A modern take on limewashing
A modern take on limewashing
Before modern paints, limewashing was one of the most common finishes you’d see on masonry and interior walls. It was traditionally made from lime and water with natural earth pigments added, and gave a chalky, slightly uneven finish that weathered beautifully.
Nowadays, limewashing is often used to describe a cloudy, textured effect, achieved using normal paint but applied using a freestyle brushstroke technique. We thought it the ideal match for our new shade, Saffron – a fresh yet earthy yellow that echoes the creamy hue of natural, unpigmented limewash.
“Saffron is a bold, dramatic colour, but for the less brave, limewashing allows you to use it in a subtler way,” says Neptune stylist Meaghan Hunter, who created the paintwork you see here. “It works by building up layers, so the more paint you add, the more vibrant the result will be.”
The mottled, perfectly imperfect texture of limewash also pays homage to the Belgian interiors that inspired our new spring collection, with their soft, faded colours. “They really do know paint best,” says Meaghan. “Mineral-based limewash is a Belgian basic, with a chalky, nuanced texture that only gets better with age. It brings depth and texture to any room, and I find the earthy tones pair well with Neptune pieces, as they draw light towards natural materials like oak, linen and jute.”
Limewashing is surprisingly easy to do yourself, says Meaghan. You only need a few tools – paint, some clean-up cloths, a good-sized bucket, and a wide, block brush made from natural fibres (the kind you might normally paint floors or fences with).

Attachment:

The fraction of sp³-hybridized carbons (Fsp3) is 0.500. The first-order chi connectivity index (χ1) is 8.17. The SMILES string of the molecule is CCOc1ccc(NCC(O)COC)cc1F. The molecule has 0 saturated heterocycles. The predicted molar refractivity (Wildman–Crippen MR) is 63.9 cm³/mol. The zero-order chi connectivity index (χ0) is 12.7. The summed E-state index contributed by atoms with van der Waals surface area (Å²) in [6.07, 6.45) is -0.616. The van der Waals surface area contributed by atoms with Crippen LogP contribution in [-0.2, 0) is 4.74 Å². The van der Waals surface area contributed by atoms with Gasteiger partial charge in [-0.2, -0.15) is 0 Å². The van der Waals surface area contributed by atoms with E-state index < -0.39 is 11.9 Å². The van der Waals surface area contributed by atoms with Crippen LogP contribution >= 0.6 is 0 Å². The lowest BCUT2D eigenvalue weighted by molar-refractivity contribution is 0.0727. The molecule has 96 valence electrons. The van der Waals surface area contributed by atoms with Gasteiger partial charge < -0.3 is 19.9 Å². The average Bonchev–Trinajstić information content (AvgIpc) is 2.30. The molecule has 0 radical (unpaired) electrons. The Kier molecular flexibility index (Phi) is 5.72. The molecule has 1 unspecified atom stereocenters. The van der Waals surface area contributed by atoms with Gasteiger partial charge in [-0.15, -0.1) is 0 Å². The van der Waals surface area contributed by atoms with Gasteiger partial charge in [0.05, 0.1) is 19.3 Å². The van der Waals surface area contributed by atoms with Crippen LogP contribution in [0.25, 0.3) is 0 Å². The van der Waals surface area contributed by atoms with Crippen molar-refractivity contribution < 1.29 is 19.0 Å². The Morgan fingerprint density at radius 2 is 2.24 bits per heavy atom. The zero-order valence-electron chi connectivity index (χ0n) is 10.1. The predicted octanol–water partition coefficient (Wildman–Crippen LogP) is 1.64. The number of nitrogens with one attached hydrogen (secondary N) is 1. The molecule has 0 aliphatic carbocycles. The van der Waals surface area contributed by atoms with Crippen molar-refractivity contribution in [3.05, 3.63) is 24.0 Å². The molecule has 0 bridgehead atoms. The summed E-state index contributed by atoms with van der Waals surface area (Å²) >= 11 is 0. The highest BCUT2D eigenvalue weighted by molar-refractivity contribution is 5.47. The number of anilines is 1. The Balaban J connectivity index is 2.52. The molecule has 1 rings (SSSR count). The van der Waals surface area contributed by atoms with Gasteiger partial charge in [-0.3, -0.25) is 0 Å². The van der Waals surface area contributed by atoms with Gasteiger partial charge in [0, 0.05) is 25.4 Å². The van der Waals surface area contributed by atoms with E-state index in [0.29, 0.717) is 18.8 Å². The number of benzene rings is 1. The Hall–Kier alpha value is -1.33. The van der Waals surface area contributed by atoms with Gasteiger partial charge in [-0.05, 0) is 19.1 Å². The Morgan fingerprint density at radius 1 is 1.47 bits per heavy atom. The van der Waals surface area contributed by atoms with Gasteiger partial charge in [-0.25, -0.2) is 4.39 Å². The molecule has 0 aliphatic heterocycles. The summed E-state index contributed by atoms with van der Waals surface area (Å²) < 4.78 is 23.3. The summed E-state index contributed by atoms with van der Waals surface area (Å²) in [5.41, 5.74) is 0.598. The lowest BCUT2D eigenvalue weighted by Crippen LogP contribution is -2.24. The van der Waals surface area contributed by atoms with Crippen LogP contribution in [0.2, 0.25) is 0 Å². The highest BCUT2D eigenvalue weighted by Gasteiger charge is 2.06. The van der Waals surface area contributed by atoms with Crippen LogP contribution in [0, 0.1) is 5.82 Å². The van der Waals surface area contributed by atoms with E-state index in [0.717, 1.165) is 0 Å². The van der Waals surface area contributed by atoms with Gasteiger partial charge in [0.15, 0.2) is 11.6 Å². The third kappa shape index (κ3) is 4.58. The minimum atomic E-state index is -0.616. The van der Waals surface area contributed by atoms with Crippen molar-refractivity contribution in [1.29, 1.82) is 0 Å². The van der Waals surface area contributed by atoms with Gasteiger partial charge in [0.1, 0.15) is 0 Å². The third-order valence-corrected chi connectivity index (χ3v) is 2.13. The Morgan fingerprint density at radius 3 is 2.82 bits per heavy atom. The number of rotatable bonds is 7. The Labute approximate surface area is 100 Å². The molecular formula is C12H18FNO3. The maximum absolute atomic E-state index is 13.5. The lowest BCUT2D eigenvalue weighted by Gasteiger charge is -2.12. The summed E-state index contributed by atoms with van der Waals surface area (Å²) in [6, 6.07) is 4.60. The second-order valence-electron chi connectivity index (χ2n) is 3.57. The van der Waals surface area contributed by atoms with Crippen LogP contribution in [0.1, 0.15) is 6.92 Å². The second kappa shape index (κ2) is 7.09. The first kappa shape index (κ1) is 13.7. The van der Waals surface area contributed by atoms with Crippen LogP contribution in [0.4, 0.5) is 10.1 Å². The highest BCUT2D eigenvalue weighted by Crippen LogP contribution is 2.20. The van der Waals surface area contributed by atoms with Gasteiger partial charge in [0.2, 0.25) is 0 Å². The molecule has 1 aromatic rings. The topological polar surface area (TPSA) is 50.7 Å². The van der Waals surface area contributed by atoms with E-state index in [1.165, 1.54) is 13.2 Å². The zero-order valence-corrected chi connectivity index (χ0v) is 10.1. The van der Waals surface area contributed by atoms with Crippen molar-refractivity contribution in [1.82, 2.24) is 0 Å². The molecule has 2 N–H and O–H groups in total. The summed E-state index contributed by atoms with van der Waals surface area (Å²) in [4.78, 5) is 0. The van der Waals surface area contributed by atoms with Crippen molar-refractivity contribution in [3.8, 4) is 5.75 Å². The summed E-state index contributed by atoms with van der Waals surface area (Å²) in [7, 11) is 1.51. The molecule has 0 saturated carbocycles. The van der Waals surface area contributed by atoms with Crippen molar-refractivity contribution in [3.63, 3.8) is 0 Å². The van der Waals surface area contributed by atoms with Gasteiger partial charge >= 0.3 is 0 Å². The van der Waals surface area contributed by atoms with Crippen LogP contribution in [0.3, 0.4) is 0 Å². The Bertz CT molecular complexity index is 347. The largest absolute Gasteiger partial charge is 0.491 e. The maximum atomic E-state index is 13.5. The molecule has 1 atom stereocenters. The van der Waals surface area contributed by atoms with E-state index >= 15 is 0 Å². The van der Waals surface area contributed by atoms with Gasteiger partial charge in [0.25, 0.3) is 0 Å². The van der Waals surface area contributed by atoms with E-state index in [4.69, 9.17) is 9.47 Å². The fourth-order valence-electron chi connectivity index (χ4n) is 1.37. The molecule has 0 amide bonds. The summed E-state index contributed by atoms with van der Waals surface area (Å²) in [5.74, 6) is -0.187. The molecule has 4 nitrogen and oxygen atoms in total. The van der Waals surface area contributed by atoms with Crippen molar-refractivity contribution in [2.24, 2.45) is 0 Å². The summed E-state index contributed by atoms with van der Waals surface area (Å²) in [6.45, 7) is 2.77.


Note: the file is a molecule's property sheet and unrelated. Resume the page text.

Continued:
“Before you start, stir the paint thoroughly until the pigment’s completely even, then decant it into the bucket,” says Meaghan. “The idea with old-fashioned limewash was that it was absorbed straight into the plaster to give a breathable coating, but it’s fine if your walls are already painted. It’s better if they’re a light, neutral colour, but you can use an undercoat first to disguise any flaws.”
Next, dip the brush about a quarter of its length into the paint and flick off any excess, so it’s not dripping. Then, it’s almost the opposite of a conventional painting technique: you work in sections across the wall, pulling the brush lightly and loosely, almost like a watercolour artist.
When you cut in, start a little way in from the edges, then move the brush outwards, so paint doesn’t pool in the corners. Change the direction of the brush regularly, as if you’re buffing the paint in, and work in sections that match your arm span – it helps to paint quickly and keep the edges wet, so the sections gradually blend together but don’t look flat.
You’ll need to keep stirring the paint regularly, too. Take care not to overload your brush, and don’t be alarmed if the wet paint looks a little dark and transparent – it’ll be paler and more opaque when it dries. “We found that applying two or three coats gave the perfect finish,” says Meaghan.
Discover all the colours in our paint collection and order sample tester pots or a swatch book online here.